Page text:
Business Overview

This $1 million offering includes two healthy businesses and their owner-occupied commercial buildings – available together as a package from the same seller or each piece is available individually. While there are synergies between the two companies, both can stand alone on their own. The commercial real estate offerings are attractive investments themselves, priced at a 9.5-cap in a market commanding 10-12 capitalization rates. The offering includes equipment and vehicles valued at $350,000. The seller spends about 50 hours per week, splitting his time between the two businesses responsible for finance and human resources for a talented staff of 10. It would be a great advantage for the buyer to have expertise in engineering and manufacturing management to augment the general managers in place at each business.


  • Asking Price: $870,960
  • Cash Flow: $184,861
  • Gross Revenue: $1,471,490
  • FF&E: $350,000
  • Inventory: N/A
  • Inventory Included: Yes
  • Established: 1976

Detailed Information

  • Property Owned or Leased:N/A
  • Property Included:N/A
  • Building Square Footage:4,400
  • Lot Size:N/A
  • Total Number of Employees:10
  • Furniture, Fixtures and Equipment:N/A
About The Facility:

The buildings occupied by the two businesses can be purchased on their own as an investment, priced at a 9.5-capitalization rate in an industrial market commanding 10-12 cap rates, or as part of the overall package. Both buildings provide a buyer with the ability to expand within, and provide healthy cash flows for an independent real estate-only buyer. Long-term leases are in place or can be put in place for both businesses.

Is Support & Training Included:

The seller’s responsibilities focus on accounting and human resources, and he is willing to provide adequate training and transition to a buyer.

Purpose For Selling:


Pros and Cons:

The seller started the industrial design firm in 1976, growing it to approximately $700,000 in annual revenue, with the largest customer representing less than 15 percent of the firm’s revenue. The business operates on gross margins above 75 percent, with adjusted cash flow reaching nearly $100,000 in a COVID-challenged year. With every additional industrial designer the firm hires, another $125,000 in revenue and $40,000 could be added to the company’s bottom line. The machine shop operation, acquired by the seller out of bankruptcy in 2002, successfully competes against about 10 direct competitors, and is on track to post nearly $800,000 in annual revenue, a 25 percent increase over 2020’s COVID-19-depressed results and about 6 percent higher than 2019’s normal revenue. The two businesses together require a minimal $25,000 investment in annual capital expenditures – financed through cash flow.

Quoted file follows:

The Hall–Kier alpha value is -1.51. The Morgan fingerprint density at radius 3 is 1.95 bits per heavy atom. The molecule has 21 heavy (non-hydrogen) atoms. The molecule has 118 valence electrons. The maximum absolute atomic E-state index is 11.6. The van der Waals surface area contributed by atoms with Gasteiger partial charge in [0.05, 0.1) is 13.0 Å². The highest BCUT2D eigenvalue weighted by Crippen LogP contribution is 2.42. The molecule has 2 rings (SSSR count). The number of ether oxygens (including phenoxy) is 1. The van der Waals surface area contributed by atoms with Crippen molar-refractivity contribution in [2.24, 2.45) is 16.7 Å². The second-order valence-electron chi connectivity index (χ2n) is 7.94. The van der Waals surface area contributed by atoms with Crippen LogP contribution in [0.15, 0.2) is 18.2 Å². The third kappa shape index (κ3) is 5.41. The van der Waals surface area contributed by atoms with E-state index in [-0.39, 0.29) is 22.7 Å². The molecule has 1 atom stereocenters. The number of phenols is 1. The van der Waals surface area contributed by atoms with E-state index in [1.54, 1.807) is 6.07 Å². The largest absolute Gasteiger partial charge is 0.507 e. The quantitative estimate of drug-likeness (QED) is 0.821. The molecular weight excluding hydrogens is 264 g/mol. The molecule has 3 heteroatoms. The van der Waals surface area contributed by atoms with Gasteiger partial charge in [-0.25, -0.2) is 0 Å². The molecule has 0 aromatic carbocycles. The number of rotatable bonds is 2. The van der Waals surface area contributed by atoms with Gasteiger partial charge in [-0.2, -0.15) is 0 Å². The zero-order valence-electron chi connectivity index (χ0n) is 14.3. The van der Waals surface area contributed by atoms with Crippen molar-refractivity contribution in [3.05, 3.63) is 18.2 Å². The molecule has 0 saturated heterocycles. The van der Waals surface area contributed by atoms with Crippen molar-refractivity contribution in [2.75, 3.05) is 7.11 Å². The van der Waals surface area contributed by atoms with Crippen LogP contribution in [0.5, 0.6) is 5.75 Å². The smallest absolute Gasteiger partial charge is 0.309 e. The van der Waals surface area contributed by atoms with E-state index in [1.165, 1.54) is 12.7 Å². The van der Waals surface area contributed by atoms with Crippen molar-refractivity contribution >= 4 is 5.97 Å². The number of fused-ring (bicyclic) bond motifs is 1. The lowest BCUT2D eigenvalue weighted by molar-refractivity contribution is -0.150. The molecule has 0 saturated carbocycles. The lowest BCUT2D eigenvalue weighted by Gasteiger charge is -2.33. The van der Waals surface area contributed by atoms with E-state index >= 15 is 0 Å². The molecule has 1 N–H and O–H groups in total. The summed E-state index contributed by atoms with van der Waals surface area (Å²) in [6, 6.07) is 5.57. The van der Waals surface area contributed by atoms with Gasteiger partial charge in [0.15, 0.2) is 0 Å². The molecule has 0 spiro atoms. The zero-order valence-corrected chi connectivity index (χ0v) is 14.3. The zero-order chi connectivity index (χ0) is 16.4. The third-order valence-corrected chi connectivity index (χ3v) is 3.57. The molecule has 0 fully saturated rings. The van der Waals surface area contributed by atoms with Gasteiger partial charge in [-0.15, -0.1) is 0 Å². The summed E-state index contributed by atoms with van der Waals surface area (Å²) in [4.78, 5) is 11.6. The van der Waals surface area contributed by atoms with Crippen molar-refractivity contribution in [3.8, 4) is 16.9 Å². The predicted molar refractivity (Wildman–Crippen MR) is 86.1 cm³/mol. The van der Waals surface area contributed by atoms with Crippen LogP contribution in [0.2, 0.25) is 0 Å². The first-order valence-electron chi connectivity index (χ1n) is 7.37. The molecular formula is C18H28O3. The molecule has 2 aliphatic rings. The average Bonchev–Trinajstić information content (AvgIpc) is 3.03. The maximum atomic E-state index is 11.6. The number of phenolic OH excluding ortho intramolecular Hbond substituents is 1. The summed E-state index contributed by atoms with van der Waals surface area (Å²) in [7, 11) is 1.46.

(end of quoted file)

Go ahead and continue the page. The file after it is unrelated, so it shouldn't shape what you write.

Additional Info

The business was started in 1976, making the business 46 years old.

The company has 10.5 employees and is situated in a building with estimated square footage of 4,400 sq ft.
The building is leased by the company for $4,945 per Month

Why is the Current Owner Selling The Business?

There are all types of reasons why people resolve to sell companies. Nonetheless, the real factor vs the one they say to you might be 2 completely different things. For instance, they may claim "I have a lot of various commitments" or "I am retiring". For numerous sellers, these factors stand. However, for some, these may simply be excuses to attempt to hide the reality of changing demographics, increased competitors, recent reduction in earnings, or a range of various other reasons. This is why it is really crucial that you not count completely on a vendor's word, but instead, utilize the vendor's answer together with your general due diligence. This will repaint a much more reasonable image of the business's present circumstance.

Existing Debts and Future Obligations

If the existing business is in debt, which many companies are, then you will certainly need to consider this when valuating/preparing your deal. Many operating businesses finance loans so as to cover points like supplies, payroll, accounts payable, so on and so forth. Keep in mind that in some cases this can mean that revenue margins are too small. Lots of companies fall under a revolving door of taking on debt as a way to pay back various other loans. Along with debts, there may also be future commitments to consider. There might be an outstanding lease on tools or the structure where the business resides. The business may have existing contracts with vendors that need to be met or may cause penalties if canceled early.

Understanding the Customer Base, Competition and Area Demographics

Exactly how do companies in the location draw in brand-new clients? Most times, companies have repeat consumers, which form the core of their daily earnings. Specific variables such as new competition sprouting up around the location, road construction, as well as staff turn over can influence repeat consumers as well as negatively influence future revenues. One vital thing to take into consideration is the location of the business. Is it in a very trafficked shopping mall, or is it concealed from the highway? Clearly, the more people that see the business often, the higher the chance to construct a returning customer base. A final idea is the general location demographics. Is the business located in a densely inhabited city, or is it located on the outside border of town? Exactly how might the neighborhood average household earnings influence future earnings potential?